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Becoming Native to this Place

by Wes Jackson

121 pages, paperback, Counterpoint, 1996

In six compelling essays, Wes Jackson lays the foundation for a new farming economy grounded in ecological principles and located in small towns and rural communities. Contrary to the tenets of industrial agriculture, Jackson seeks to integrate food production with natural ecosystems in a way that sustains both.

Praise for Becoming Native to this Place

"A call to rethink our basic assumptions about ecology while heeding lessons gleaned from our past."--The New York Times Book Review

"Full of challenges, questions, and compass points, imbued with a refreshing thoughtfulness."--Pacific Discovery magazine

"A good introduction to a thinker whose ideas on agriculture are radical both in their technical approach to food production as well as in terms of the economic, social and cultural context within which it is practiced."--Review of Radical Political Economics

Quotes from Becoming Native to this Place

"On the basis of evidence from dwellings and villages that have been excavated, and that from written narratives by those who accompanied Coronado or came into the region later, archeologists have estimated that 'within the confines of Rice County [Kansas] there were well over 25,000 people,' or about thirty-five natives per square mile. In 1927, Rice County had just under 15,000 people. In 1980, 11,800. In 1988, 10,800, In 1990, 10,400.

"Why this huge decline in numbers of people? Were the natives more sophisticated at providing their living than we are? More than 25,000 people are now being supported in cities outside the county by Rice County soils and water, by steel produced in Gary, Indiana, and by fossil fuel. We know that nearly all of the young people who want to stay or who leave but want to return would bring the population to well over 25,000. Why can't they stay or afford to return?

"A neighbor of mine, Nick Fent, has recently written up the seventy-year history of 240 acres (three contiguous eighties) fifty to sixty miles north of old Quivira. Nick and his wife Joyce now own those 240 acres. The topography, the rainfall, and the soils are comparable to those in old Quivira. Nick Fent used courthouse deedbooks in his research. The three eighty- acre tracts were originally deeded to three settlers who had come west to establish new lives for themselves and their families. Nick Fent describes how 'buried in the legal abstracts is the depressing struggle of these transplanted families who had bet mortgages against droughts, dust storms and grasshoppers. The documents recording the satisfaction of mortgages are always preceded by those recording another mortgager of larger debt.' In 1891, a woman living on this land went insane, and her husband, 'owing to extreme poverty,' could not transport his wife to the asylum at Topeka. Nick Fent continues:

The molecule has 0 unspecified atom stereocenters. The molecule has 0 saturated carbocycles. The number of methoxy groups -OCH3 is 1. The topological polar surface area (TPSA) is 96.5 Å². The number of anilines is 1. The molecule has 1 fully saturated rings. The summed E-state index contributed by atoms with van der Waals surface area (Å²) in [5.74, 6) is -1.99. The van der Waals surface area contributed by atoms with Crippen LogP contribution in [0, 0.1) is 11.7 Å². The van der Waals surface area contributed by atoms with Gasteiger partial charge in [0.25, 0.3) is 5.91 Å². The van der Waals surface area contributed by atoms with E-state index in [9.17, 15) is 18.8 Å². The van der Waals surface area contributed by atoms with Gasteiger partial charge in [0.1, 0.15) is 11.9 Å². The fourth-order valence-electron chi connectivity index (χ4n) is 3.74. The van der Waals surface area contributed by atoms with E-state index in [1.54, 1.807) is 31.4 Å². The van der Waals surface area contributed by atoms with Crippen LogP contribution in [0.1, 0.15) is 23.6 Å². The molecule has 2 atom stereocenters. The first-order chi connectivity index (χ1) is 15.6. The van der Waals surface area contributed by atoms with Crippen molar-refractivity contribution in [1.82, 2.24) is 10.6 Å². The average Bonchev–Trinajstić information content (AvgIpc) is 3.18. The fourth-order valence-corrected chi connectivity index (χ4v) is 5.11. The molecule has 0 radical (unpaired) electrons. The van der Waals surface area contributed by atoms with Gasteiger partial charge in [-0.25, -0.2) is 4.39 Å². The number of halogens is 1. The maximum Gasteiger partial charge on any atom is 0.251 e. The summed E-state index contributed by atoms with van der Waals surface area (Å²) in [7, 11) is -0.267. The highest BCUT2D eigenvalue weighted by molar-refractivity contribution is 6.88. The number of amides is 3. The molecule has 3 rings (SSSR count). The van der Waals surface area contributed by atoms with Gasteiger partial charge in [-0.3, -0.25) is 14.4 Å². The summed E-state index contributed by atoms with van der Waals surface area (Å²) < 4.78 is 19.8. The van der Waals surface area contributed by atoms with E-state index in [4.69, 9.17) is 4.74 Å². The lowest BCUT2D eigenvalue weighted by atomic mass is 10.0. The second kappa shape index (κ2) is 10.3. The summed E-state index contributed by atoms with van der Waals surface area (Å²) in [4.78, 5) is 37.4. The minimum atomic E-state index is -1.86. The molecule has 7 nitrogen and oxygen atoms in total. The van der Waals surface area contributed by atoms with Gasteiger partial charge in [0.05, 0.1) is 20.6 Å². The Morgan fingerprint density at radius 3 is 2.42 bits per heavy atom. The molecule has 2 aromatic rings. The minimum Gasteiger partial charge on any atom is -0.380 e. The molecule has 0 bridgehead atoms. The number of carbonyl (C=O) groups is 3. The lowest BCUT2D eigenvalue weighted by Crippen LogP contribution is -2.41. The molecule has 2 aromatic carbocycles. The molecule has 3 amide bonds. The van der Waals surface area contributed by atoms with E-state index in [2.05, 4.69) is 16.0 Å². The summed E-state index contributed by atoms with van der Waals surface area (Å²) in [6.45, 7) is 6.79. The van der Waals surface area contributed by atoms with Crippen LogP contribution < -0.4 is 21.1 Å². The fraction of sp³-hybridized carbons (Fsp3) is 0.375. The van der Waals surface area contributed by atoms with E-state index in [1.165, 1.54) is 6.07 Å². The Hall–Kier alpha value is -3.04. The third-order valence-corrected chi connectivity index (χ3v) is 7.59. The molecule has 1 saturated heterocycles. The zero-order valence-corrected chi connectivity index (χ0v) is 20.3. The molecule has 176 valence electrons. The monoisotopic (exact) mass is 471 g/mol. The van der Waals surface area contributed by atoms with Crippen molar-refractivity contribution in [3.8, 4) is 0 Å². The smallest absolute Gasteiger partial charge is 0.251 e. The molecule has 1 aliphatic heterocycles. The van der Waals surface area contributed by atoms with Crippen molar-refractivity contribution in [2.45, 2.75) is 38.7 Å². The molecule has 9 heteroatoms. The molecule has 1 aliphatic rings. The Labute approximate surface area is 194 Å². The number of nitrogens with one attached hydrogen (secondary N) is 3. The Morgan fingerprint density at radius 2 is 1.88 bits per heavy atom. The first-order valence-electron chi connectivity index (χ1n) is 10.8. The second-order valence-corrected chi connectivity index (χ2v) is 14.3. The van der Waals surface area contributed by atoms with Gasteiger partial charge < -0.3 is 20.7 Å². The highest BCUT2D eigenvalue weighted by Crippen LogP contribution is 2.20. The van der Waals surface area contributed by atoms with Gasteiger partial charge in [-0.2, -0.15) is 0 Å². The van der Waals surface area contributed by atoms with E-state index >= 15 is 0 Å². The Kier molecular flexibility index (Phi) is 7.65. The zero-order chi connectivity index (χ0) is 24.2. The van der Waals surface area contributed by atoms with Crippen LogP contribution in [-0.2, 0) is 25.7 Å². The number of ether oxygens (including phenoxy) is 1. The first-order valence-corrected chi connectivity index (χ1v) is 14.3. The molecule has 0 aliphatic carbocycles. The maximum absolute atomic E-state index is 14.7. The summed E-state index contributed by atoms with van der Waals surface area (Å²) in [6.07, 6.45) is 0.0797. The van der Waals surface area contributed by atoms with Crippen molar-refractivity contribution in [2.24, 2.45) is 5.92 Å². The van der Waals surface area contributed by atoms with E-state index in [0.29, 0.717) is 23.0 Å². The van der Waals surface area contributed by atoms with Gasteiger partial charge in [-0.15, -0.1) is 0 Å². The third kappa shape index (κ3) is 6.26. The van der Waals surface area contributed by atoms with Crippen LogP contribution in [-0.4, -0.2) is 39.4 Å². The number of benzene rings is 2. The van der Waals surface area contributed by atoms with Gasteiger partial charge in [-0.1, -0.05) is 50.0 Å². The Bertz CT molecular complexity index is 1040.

Subsistence farming on the center 80 acres had been subjected to drought, when crops failed completely, wet years, when the creek bottom corn fields were too soft to work; and plagues of grasshoppers that ate everything from cornstalks to hoe handles. Burdened with increasing debt, it had passed through 14 owners from the time of its presidential patent deed No. 1, in 1885, to our ownership in 1955. Through 70 years, owners Dell, Hawkins, Decious, Crowel, Minor, Carnal, Curtis, Loughridge, School, Haley, Ashman, Wetchel, Walker and Mills tried, through their struggle with the elements, insanity, death and taxes, to eat, educate their children and pay the interest on their debts.

Most of their personal struggles and disappointments were hidden in the quiet desperation of their lives but are reflected in the permanent record of escalating mortgages."

"Nick concludes with this chilling sentence: 'The families who devoted their lives to losing this land might have prospered elsewhere had it remained 'Buffalo Range.'

"Why did those families fail where the natives had been successful?"

. . .

"The Soviets wanted heavy doses of philosophy in science. Too many of our scientists assume that philosophy can be and should be excluded from science. But, though some Lysenkoist ideas were absurd, that does not mean that philosophy as such should or can be kept out of science. The philosophical view the Lysenkoists were struggling to foster was more on target than the simple reductionism that still dominates Western science. Our placement of priority on the parts over the whole denies the importance of emergent properties, or qualities, the things that pile up as we go up the level of organization from small to large. Even systems theory is a form of reductionism, for the intersecting variables on the computer do not predict emergent qualities. (Take the two gasses hydrogen and oxygen, which combined at a given temperature and pressure give us wetness.) Moreover, when scale is a factor, emergent qualities appear that reflect mere increases in size.

"Lysenko was an aberrant power-hungry nut in a context that brought him to power. Nevertheless, he existed within a philosophical frame we need. For example, the Lysenkoists emphasized traditional, cultural, peasant intelligence as important for agriculture. They made such a fetish of this emphasis that they carried it too far, ultimately suppressing the scientific view held by Vavilov. In our country among our scientists today, it is the other way around, except for the miniature low input sustainable agriculture (LISA) effort and the acknowledged need to develop on-farm research. One could, of course, go overboard in the direction of tradition only. I see it as I travel to various sustainable agriculture gatherings. It is actually a rumble that makes me uneasy. The noise is often from a hard put-down of modern science. When I listen to such put-downs, I remember that in the USSR overemphasis on tradition and cultural wisdom shoved out some good Western science."

. . .